Frasier enters, fuming about a secret that he once told Thomas Jay Fallow being included in the Slow Tango in South Seattle book. That secret is the circumstances of Frasier losing his virginity, and, as Frasier (and Daphne) explain, it’s in fact the plot of the whole book. Martin makes a generic late-virginity joke. Niles smiles for the second time in the series.

While Frasier removes his tie in the bathroom, Martin asks who the lucky lady was. Frasier refuses to answer. Daphne immediately reveals that it was Frasier’s piano teacher.

(OK. Now, by any standards– I don’t care what your walk of life is, where you came from, what you believe in– that is just objectively and entirely hot.)
FD s02e01-04Frasier is pissed. Daphne presses, describing some of the things that the book reveals. Martin mentions that he was the one paying for the $10-a-week piano lessons. Niles stands up, shocked as he asks for confirmation that it was Miss Warner, who also taught him. Martin asks Niles whether he was also carnally familiar with the teacher. As Niles begins his reply in the form of another joke at the young Frasier’s expense, Daphne listens carefully, and when Niles concludes with a response in the negative, she is visibly relieved.

Martin and Niles continue to laugh at Frasier. But why? Man, woman, gay or straight– an affair with one’s piano teacher is something that someone should be congratulated for (if in a dignified, understated way)– not openly mocked. The way that these gents are carrying on, you would think that the book had revealed some kind of public, voyeuristic shaming or being molested by a girl with flipper hands. Clearly, they are lividly jealous.

Frasier demands their attention and announces that it was by no means just a fling. He refers to her by her first name, Clarice, and says that they cared for each other. The audience approves of the serious moment with their silence.

Then, Daphne channels Fallow, describing Frasier’s feelings for Warner, which turns Niles on. (It’s right in there, folks– this isn’t some tabloid.)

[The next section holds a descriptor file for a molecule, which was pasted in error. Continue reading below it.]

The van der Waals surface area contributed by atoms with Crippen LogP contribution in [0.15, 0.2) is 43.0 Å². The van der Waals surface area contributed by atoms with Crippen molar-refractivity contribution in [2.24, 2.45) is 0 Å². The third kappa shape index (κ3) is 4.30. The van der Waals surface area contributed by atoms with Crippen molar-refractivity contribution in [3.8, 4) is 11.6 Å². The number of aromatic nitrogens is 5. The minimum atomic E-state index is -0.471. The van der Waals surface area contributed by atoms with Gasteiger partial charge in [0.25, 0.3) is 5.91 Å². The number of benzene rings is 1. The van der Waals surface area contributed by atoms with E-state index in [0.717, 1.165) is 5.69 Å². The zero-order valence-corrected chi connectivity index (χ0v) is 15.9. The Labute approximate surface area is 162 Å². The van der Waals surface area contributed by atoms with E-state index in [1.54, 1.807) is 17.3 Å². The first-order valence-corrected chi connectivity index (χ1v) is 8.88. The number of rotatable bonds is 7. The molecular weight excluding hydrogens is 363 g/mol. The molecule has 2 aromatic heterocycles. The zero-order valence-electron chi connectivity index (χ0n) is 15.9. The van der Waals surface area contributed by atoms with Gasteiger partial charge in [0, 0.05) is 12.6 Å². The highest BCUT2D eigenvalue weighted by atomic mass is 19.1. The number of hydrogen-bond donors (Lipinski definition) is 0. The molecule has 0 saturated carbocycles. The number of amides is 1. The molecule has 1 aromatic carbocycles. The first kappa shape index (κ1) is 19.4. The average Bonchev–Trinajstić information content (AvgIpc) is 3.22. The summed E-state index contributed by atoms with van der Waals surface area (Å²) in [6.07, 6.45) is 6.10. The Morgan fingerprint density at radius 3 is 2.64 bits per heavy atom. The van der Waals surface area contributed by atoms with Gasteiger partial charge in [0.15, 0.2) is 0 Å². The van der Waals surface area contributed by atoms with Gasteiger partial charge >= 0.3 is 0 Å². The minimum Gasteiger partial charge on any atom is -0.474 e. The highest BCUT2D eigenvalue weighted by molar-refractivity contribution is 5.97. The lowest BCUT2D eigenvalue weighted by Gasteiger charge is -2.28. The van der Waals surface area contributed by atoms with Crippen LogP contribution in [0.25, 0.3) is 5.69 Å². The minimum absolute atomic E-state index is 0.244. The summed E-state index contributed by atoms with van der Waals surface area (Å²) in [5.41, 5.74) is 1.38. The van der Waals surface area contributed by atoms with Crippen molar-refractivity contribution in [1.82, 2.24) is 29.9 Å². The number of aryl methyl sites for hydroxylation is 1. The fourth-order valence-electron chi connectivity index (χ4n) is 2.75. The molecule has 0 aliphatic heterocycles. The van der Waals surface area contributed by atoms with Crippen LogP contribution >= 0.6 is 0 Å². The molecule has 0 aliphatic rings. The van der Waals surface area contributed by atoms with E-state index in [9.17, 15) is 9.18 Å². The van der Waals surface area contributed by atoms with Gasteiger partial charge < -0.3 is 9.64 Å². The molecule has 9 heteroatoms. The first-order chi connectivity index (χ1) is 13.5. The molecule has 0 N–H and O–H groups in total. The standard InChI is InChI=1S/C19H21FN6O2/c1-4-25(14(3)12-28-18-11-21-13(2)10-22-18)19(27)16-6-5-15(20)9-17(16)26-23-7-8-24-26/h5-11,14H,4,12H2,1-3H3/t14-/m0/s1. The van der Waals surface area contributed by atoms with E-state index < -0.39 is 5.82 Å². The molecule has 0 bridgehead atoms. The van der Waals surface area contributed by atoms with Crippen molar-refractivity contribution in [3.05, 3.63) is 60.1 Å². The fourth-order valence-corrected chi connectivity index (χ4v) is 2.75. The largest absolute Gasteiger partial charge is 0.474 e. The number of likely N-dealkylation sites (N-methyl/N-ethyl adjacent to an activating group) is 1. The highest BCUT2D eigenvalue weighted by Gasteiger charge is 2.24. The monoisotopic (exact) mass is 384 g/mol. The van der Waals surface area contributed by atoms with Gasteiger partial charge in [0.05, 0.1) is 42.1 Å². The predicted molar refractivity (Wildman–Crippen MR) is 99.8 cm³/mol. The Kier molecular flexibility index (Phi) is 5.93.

FD s02-e01-10Frasier interrupts her with an ad hominem attack against Fallow, referring to his frequent drinking. Niles mentions that Fallow didn’t remember who had told him this autobiographical story, since Frasier was never mentioned in the acknowledgements or otherwise contacted about it. Frasier leaves, announcing his intention to remind Fallow who it was.

Niles and Martin inexplicably wrestle to get a hold of the book.

Scene 3
At the station, Thomas Jay Fallow is reading an excerpt from the book on Amber Edwards’ Book Chat show. Frasier and Roz are standing out in the hall. Frasier seems intent on scalping Fallow; Roz asks him to wait until she gets her book signed. He asks if she has, um, told anyone, so, I guess he told her for some reason, and she assures him that she hasn’t (should I just skip the ‘contrast’ gag featuring Bull Dog? OK. It’s a deal– Oh, wait. We can’t. They follow through with a conversation about it).

So Bull Dog knows too, but he reveals that he had a similar experience with an older woman. He makes a couple of “because I’m Bull Dog” jokes, then Gil comes over and makes fun of Frasier. Bull Dog produces a copy of the book, and he and Gil read aloud from it and laugh (this falls under the “characters mocking each other is always funny” cliché, and it’s sort of bamboo under my nails). They exit.

Roz and Frasier turn their attention back to the booth as Amber Edwards asks Fallow what the inspiration was for the story. He reports that it was given to him… um… by God.

Frasier erupts in impassioned protest, declaring himself to be God (like we didn’t know that already). Amber breaks for commercial. She exits to make a phone call. Frasier enters the booth; addresses Fallow. He is ecstatic to see Frasier, who immediately calls him a thief and emphatically bemoans the absence of his own name in the acknowledgements.